Johnattan Garcia is a fifth-year Colombian student studying both law and business administration at Universidad de los Andes in Bogotá, Colombia. Johnattan participated in the 2013/2014 Student Network Mentorship Program as a mentee. In this Q & A, Johnattan shares some insights about his experience.
Why did you decide to explore public health law as a career?
In Colombia, law has not been explored as a public health tool to the same extent as it has in the United States. Within the last decade there has been an increase in litigation about Colombians’ right to health, which has required lawyers and the judicial branch to contemplate the role of Colombians’ constitutional rights with regards to our country’s health system. I think Colombians can learn from other nations’ efforts to utilize law as a public health tool, and I find the opportunity to be both challenging and amazing. I am excited by the possibility of developing this field in Colombia.
Why did you decide to participate in the Student Network Mentorship Program?
Although I was not enrolled in a U.S. law school, I applied to the mentorship program because I felt it would be a valuable opportunity to gain a greater understanding for the field and get in touch with experienced public health law professionals. The mentorship program was a unique opportunity to get information about how lawyers work in the field. Furthermore, as a student, I wanted the opportunity to be guided by professionals who at one point may have faced similar career questions.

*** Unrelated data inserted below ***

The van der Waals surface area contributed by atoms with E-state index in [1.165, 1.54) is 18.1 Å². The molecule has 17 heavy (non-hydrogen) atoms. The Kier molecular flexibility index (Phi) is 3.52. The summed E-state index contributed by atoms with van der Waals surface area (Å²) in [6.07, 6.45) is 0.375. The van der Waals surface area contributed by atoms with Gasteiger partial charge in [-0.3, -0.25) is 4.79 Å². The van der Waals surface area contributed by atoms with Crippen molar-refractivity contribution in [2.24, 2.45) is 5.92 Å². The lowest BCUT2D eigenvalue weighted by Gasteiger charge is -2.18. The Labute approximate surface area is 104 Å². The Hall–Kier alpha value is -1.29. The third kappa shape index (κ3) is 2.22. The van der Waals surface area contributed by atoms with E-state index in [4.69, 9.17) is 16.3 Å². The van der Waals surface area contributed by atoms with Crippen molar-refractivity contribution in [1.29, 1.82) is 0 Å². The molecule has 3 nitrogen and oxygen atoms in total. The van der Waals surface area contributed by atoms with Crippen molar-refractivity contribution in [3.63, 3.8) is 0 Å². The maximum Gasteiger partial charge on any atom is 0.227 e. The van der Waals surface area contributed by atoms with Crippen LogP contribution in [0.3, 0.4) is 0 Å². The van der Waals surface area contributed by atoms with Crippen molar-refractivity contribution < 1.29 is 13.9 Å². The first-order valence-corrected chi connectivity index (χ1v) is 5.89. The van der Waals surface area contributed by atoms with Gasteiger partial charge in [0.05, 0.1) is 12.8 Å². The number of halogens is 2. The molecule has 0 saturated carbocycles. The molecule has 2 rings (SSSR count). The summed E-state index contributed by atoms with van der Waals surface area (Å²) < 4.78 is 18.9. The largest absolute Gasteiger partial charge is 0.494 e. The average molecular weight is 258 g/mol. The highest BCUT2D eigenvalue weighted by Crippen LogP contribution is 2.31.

How has your mentor, Max, helped you throughout the past year?
Max really helped to make my experience in this program a success. Knowing that it is my ultimate goal to get a job in a public institution that will enable me help to my country, Max and I talked about how to accomplish my goals and discussed next steps. Max also challenged me to consider my ideal job and what kinds of tasks I like to perform, explaining that these will be important to shaping my goals.
Given that public health law is still very new in Colombia and lawyers are generally employed for contract law or litigation by national, regional and municipal institutions (as well as hospitals and other health-focused organizations), Max really helped me to understand the different ways a lawyer can work in the public health law field. We also discussed how further academic programs in the United States might benefit my career. I feel like my mentorship relationship with Max gave me the perspective I needed as I begin to plan my path to a career in public health law.
Can you provide tips for future mentor/mentee pairs in the program?
I would encourage mentor/mentee pairs to take advantage of all the activities and resources that the Student Network offers. Consider the guidance that the Student Network provides at the beginning of the program and work with your mentor to develop a clear view of the goals for your mentorship relationship. For planning purposes, setting a shared calendar with tasks might be of great help.
I would also encourage mentees to ask lots of questions. Mentors are there to help you with your doubts. It is natural to be worried about how future decisions could impact your life and the more information you share with your mentor, the more valuable and productive the mentorship relationship will be. I’m grateful to the Student Network for giving me the chance to participate in this innovative and resourceful program.